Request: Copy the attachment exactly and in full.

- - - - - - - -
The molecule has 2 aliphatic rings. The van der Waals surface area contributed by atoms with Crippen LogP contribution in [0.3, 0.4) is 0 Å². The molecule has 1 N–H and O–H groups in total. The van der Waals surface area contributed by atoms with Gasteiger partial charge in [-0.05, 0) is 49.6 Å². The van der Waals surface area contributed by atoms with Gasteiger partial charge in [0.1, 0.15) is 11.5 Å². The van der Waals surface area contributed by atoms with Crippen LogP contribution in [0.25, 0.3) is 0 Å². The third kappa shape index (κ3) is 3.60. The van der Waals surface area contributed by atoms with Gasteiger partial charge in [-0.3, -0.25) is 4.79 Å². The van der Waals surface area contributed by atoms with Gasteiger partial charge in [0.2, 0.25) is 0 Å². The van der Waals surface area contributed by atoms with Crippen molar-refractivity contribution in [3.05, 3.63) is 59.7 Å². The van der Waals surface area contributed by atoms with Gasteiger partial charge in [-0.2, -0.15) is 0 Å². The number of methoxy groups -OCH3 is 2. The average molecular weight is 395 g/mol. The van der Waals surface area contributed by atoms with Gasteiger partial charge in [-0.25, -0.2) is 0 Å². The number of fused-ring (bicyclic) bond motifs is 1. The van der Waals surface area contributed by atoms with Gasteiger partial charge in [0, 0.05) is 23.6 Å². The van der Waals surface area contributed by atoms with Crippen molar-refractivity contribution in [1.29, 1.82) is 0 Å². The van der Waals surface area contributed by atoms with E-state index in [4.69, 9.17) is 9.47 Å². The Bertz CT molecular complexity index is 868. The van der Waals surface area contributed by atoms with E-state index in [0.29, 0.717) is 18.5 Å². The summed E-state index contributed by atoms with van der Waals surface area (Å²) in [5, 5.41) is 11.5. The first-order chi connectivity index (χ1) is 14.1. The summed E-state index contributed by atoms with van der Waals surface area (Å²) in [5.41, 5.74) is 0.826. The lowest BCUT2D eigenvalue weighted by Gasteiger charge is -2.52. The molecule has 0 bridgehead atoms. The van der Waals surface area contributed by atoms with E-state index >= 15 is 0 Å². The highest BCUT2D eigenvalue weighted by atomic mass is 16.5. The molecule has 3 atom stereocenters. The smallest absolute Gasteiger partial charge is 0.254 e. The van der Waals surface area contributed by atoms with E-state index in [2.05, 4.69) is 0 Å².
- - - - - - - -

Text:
The molecule has 2 aliphatic rings. The van der Waals surface area contributed by atoms with Crippen LogP contribution in [0.3, 0.4) is 0 Å². The molecule has 1 N–H and O–H groups in total. The van der Waals surface area contributed by atoms with Gasteiger partial charge in [-0.05, 0) is 49.6 Å². The van der Waals surface area contributed by atoms with Gasteiger partial charge in [0.1, 0.15) is 11.5 Å². The van der Waals surface area contributed by atoms with Crippen LogP contribution in [0.25, 0.3) is 0 Å². The third kappa shape index (κ3) is 3.60. The van der Waals surface area contributed by atoms with Gasteiger partial charge in [-0.3, -0.25) is 4.79 Å². The van der Waals surface area contributed by atoms with Gasteiger partial charge in [0.2, 0.25) is 0 Å². The van der Waals surface area contributed by atoms with Crippen molar-refractivity contribution in [3.05, 3.63) is 59.7 Å². The van der Waals surface area contributed by atoms with Gasteiger partial charge in [-0.2, -0.15) is 0 Å². The number of methoxy groups -OCH3 is 2. The average molecular weight is 395 g/mol. The van der Waals surface area contributed by atoms with Gasteiger partial charge in [-0.25, -0.2) is 0 Å². The number of fused-ring (bicyclic) bond motifs is 1. The van der Waals surface area contributed by atoms with Gasteiger partial charge in [0, 0.05) is 23.6 Å². The van der Waals surface area contributed by atoms with Crippen molar-refractivity contribution in [1.29, 1.82) is 0 Å². The van der Waals surface area contributed by atoms with E-state index in [4.69, 9.17) is 9.47 Å². The Bertz CT molecular complexity index is 868. The van der Waals surface area contributed by atoms with E-state index in [0.29, 0.717) is 18.5 Å². The summed E-state index contributed by atoms with van der Waals surface area (Å²) in [5, 5.41) is 11.5. The first-order chi connectivity index (χ1) is 14.1. The summed E-state index contributed by atoms with van der Waals surface area (Å²) in [5.41, 5.74) is 0.826. The lowest BCUT2D eigenvalue weighted by Gasteiger charge is -2.52. The molecule has 0 bridgehead atoms. The van der Waals surface area contributed by atoms with E-state index >= 15 is 0 Å². The highest BCUT2D eigenvalue weighted by atomic mass is 16.5. The molecule has 3 atom stereocenters. The smallest absolute Gasteiger partial charge is 0.254 e. The van der Waals surface area contributed by atoms with E-state index in [2.05, 4.69) is 0 Å².